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Part 095 – Biology Previous Year Questions

Q1. Rabies is caused by
(a) bacteria (b) virus
(c) fungus (d) algae
Ans: (b) Rabies is a viral disease that causes acute encephalitis in warm-blooded animals. The disease is zoonotic, meaning it can be transmitted from one species to another, such as from dogs to humans, commonly by a bite from an infected animal.

Q2. Which of the following is the best source of Iodine?

(a) Algae (b) Beans
(c) Radish (d) Wheat
Ans: (b) Iodine exists in soil, but the content may vary because soil erosion can leach away this and other minerals. Beans and seeds highest in iodine content include lima beans, soybeans, cooked navy beans and sesame seeds. Vegetables highest in iodine include spinach, Swiss chard, turnip greens, summer squash and white potatoes with the peel. The herb highest in iodine is garlic.

Q3. Transport of oxygen by blood takes place with the help of

(a) Erythrocytes
(b) Thrombocytes
(c) Lymphocytes
(d) Leucocytes
Ans: (a) Red blood cells, or erythrocytes, are the most common type of blood cell and the vertebrate organism’s principal means of delivering oxygen (O2) to the body tissues via the blood flow through the circulatory system. The cytoplasm of these cells is rich in haemoglobin, an iron-containing bio-molecule that can bind oxygen and is responsible for the blood’s red color.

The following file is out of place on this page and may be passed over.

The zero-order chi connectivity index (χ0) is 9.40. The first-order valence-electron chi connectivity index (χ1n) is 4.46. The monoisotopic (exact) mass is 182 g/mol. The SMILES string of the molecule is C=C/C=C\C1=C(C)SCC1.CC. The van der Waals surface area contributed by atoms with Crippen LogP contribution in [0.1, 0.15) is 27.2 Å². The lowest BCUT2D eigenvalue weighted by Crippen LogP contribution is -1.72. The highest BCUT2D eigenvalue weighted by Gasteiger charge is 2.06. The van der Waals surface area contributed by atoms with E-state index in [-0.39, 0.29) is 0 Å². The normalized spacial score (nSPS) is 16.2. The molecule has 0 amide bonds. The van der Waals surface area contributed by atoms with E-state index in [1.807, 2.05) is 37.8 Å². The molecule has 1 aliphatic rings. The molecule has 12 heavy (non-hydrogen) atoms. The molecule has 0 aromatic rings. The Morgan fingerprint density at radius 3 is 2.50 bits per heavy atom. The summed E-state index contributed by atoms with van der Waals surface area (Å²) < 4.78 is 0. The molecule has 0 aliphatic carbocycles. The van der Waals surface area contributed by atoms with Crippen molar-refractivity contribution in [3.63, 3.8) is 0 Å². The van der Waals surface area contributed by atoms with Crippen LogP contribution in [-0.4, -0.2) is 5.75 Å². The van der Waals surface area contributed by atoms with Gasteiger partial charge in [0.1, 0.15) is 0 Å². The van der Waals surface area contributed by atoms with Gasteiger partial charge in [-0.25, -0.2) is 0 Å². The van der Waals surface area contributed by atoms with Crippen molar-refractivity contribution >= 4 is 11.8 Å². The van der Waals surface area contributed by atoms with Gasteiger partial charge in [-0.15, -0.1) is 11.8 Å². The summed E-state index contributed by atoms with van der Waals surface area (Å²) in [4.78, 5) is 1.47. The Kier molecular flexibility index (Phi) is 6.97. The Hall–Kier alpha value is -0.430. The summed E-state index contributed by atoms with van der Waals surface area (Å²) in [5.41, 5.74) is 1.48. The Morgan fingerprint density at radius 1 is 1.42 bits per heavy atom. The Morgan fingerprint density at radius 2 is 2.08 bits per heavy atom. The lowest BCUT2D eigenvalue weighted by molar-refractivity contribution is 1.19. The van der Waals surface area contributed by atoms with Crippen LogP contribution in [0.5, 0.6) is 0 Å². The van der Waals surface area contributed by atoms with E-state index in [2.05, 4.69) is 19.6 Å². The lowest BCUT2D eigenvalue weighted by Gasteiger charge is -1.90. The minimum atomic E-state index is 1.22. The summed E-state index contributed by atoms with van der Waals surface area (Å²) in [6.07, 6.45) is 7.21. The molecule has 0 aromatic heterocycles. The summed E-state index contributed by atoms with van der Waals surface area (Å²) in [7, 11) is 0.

Q4. In a plant, the xylem tissue conducts :

(a) water
(b) food
(c) water and food
(d) None of these
Ans: (a) Xylem is of a plant’s vascular system that conveys water and dissolved minerals from the roots to the rest of the plant and furnishes mechanical support. It constitutes the major part of a mature woody stem or root and the wood of a tree, and consists of specialized water-conducting tissues made up mostly of several types of narrow, elongate, hollow cells.

Q5. The gas released during photosynthesis :

(a) Carbon dioxide
(b) Oxygen
(c) Carbon monoxide
(d) Sulphur dioxide
Ans: (b) In plants, algae, and cyanobacteria, photosynthesis uses carbon dioxide and water, releasing oxygen as a waste product. Photosynthesis is vital for all aerobic life on Earth. In oxygenic photosynthesis water is the electron donor and, since its hydrolysis releases oxygen, the equation for this process is: Carbon dioxide + Water + Light energy Carbohydrate + Oxygen + Water

Q6. Carrot is a rich source of vitamin

(a) A (b) C
(c) D (d) E
Ans: (a) Carrot is an extremely rich source of vitamin A. The name carotene, which is a form of pro-vitamin, has been derived from carrot. The carotene is converted into vitamin A by the liver and it is also stored in our body.

Q7. Which one of the following is used as a food preservative ?

(a) Sodium benzoate
(b) Sodium thiosulphate
(c) Sodium hydroxide
(d) Sodium bicarbonate
Ans: (a) Sodium benzoate has the chemical formula NaC6H5CO2; it is a widely used food preservative, with in English number E211. It is the sodium salt of benzoic acid and exists in this form when dissolved in water. It can be produced by reacting sodium hydroxide with benzoic acid.

Q8. Cellulose is the chief constituent of

(a) cell wall
(b) cell membrane
(c) secondary wall of xylem
(d) body wall of insects
Ans: (a) In the primary (growing) plant cell wall, the major carbohydrates are cellulose, hemicellulose and pectin. The cell wall in plants provides the most significant difference between plant cells and other eukaryotic cells. The cell wall is rigid (up to many micrometers in thickness) and gives plant cells a much defined shape.